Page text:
AI-powered visual search tools, like Google Lens and Bing Visual Search, promise a new way to search the world—but most people still type into a search box rather than point their camera at something. We’ve gotten used to manually searching for things over the past 25 years or so that search engines have been at our fingertips. Also, not all objects are directly in front of us at the time we’re searching for information about them.
One area where I’ve found visual search useful is outside, in the natural world. I go for hikes frequently, a form of retreat from the constant digital interactions that fool me into thinking I’m living my “best life” online. Lately, I’ve gotten into the habit of using Google Lens to identify the things I’m seeing along the way. I point my phone’s camera—in this case, an Android phone with Lens built into the Google Assistant app—at a tree or flower I don’t recognize. The app suggests what the object might be, like a modern-day version of the educational placards you see at landmarks and in museums.
I realize the irony of pointing my phone at nature in the exact moment I’m using nature as a respite from my phone. But the smartphone really is the ultimate tool in this instance. I’m not checking Twitter or sending emails. I’m trying to go deeper into the experience I’m already having.
The thing about being outside is that even if you think you know what stuff is, you really don’t. There are more than 60,000 species of trees in the world, according to a study from the Journal of Sustainable Forestry. There are 369,000 kinds of flowering plants, with around 2,000 new species of vascular plants discovered each year.
I might be able to recognize a flowering dogwood tree on the east coast of the US (where I grew up) or a giant redwood tree in Northern California (where I live now). But otherwise, “our brains have limitations as databases,” says Marlene Behrmann, a neuroscientist at Carnegie Mellon University who specializes in the cognitive bias of visual perception. “The ‘database’—the human brain—has information about trees as a category, but unless we have experience or expertise, some of those things will be coarsely defined.”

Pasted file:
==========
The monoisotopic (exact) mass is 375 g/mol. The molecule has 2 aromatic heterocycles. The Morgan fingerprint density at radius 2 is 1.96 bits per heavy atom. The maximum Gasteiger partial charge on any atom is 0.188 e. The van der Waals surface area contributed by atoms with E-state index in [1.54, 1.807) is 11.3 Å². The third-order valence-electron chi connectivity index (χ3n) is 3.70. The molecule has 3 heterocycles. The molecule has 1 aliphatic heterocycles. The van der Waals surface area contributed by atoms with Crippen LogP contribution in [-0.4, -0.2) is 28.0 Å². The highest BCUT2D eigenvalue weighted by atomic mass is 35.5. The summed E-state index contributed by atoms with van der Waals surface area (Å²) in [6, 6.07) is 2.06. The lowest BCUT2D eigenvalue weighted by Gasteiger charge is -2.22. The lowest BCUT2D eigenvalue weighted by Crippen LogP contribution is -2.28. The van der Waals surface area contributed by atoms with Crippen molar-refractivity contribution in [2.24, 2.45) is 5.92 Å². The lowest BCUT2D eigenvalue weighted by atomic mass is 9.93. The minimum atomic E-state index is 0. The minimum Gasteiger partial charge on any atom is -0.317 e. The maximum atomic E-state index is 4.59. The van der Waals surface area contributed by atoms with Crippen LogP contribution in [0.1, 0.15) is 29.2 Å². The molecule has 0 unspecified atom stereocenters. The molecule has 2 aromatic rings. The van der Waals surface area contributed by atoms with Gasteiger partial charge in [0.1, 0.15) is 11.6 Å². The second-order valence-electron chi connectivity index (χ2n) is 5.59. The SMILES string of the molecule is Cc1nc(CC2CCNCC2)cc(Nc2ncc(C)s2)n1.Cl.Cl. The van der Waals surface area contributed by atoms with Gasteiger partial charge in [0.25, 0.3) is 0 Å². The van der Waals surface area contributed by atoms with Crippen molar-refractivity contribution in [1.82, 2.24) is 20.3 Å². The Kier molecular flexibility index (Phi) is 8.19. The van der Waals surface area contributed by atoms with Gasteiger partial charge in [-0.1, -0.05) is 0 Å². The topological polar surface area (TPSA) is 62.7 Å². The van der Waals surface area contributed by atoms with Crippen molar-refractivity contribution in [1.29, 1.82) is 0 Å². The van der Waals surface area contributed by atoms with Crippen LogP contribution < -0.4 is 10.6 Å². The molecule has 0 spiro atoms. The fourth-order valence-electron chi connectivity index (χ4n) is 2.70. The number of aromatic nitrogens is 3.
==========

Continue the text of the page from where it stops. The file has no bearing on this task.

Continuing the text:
Typing a bunch of words into Google’s search box doesn’t necessarily bring you specific results, even though the database is vast. “Shiny green plant three leaves” brings up more than 51 million results. But Google Lens can identify the plant as Pacific poison oak in seconds. Just before a friend and I started a hike last month, we passed a cluster of flowers and she wondered aloud about the floppy white flower with crepey petals. Using Google Lens, we learned it was a California poppy. (Later, a deeper dive revealed that it was more likely a Matilija poppy.)
I even used Google Lens to save the life of a houseplant that a couple friends left behind when they moved out of town. “Its name is Edwin,” they said. “It barely needs any water or sunlight. It’s super easy to keep alive,” they said.
It was nearly dead by the time I attempted to Google what it was. Most of its leaves had fallen off, and the slightest breeze could trigger the demise of the few remaining. Searching for “waxy green house plant low maintenance” turned up over a million results. Google Lens, thankfully, identified it as some type of philodendron. Further research told me that Edwin’s rescue would be a dramatic one: I’d have to cut the plant down to stumps, and hope for the best. Edwin is now showing signs of life again—although its new leaves are so tiny that Google Lens recognizes it only as a flowerpot.